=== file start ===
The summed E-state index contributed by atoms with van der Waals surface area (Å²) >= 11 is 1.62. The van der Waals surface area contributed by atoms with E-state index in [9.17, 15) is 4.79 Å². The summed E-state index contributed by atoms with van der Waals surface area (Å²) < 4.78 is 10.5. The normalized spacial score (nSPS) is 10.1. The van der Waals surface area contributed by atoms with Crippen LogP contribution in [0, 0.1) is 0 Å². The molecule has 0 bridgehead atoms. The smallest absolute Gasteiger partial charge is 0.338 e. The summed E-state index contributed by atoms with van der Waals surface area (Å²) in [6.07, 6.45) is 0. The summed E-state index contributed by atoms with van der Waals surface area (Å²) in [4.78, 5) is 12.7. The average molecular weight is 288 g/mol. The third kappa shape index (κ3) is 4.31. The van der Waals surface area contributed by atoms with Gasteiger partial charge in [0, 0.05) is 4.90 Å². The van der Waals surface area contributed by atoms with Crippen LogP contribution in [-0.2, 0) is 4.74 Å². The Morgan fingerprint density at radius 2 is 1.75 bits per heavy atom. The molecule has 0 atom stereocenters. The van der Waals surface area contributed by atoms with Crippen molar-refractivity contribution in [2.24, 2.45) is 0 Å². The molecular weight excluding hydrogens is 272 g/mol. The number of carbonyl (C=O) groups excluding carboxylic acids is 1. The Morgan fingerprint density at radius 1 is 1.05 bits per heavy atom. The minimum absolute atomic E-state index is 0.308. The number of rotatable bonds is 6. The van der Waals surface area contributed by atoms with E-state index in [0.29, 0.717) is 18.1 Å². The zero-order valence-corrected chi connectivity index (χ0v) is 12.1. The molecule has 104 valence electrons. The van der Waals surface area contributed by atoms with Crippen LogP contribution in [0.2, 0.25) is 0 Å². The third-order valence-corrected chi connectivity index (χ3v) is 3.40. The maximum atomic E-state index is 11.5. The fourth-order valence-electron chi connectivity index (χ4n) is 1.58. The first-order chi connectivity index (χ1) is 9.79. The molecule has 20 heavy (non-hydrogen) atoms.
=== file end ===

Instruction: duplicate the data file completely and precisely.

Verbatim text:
The summed E-state index contributed by atoms with van der Waals surface area (Å²) >= 11 is 1.62. The van der Waals surface area contributed by atoms with E-state index in [9.17, 15) is 4.79 Å². The summed E-state index contributed by atoms with van der Waals surface area (Å²) < 4.78 is 10.5. The normalized spacial score (nSPS) is 10.1. The van der Waals surface area contributed by atoms with Crippen LogP contribution in [0, 0.1) is 0 Å². The molecule has 0 bridgehead atoms. The smallest absolute Gasteiger partial charge is 0.338 e. The summed E-state index contributed by atoms with van der Waals surface area (Å²) in [6.07, 6.45) is 0. The summed E-state index contributed by atoms with van der Waals surface area (Å²) in [4.78, 5) is 12.7. The average molecular weight is 288 g/mol. The third kappa shape index (κ3) is 4.31. The van der Waals surface area contributed by atoms with Gasteiger partial charge in [0, 0.05) is 4.90 Å². The van der Waals surface area contributed by atoms with Crippen LogP contribution in [-0.2, 0) is 4.74 Å². The Morgan fingerprint density at radius 2 is 1.75 bits per heavy atom. The molecule has 0 atom stereocenters. The van der Waals surface area contributed by atoms with Crippen molar-refractivity contribution in [2.24, 2.45) is 0 Å². The molecular weight excluding hydrogens is 272 g/mol. The number of carbonyl (C=O) groups excluding carboxylic acids is 1. The Morgan fingerprint density at radius 1 is 1.05 bits per heavy atom. The minimum absolute atomic E-state index is 0.308. The number of rotatable bonds is 6. The van der Waals surface area contributed by atoms with E-state index in [0.29, 0.717) is 18.1 Å². The zero-order valence-corrected chi connectivity index (χ0v) is 12.1. The molecule has 104 valence electrons. The van der Waals surface area contributed by atoms with Crippen LogP contribution in [0.2, 0.25) is 0 Å². The third-order valence-corrected chi connectivity index (χ3v) is 3.40. The maximum atomic E-state index is 11.5. The fourth-order valence-electron chi connectivity index (χ4n) is 1.58. The first-order chi connectivity index (χ1) is 9.79. The molecule has 20 heavy (non-hydrogen) atoms.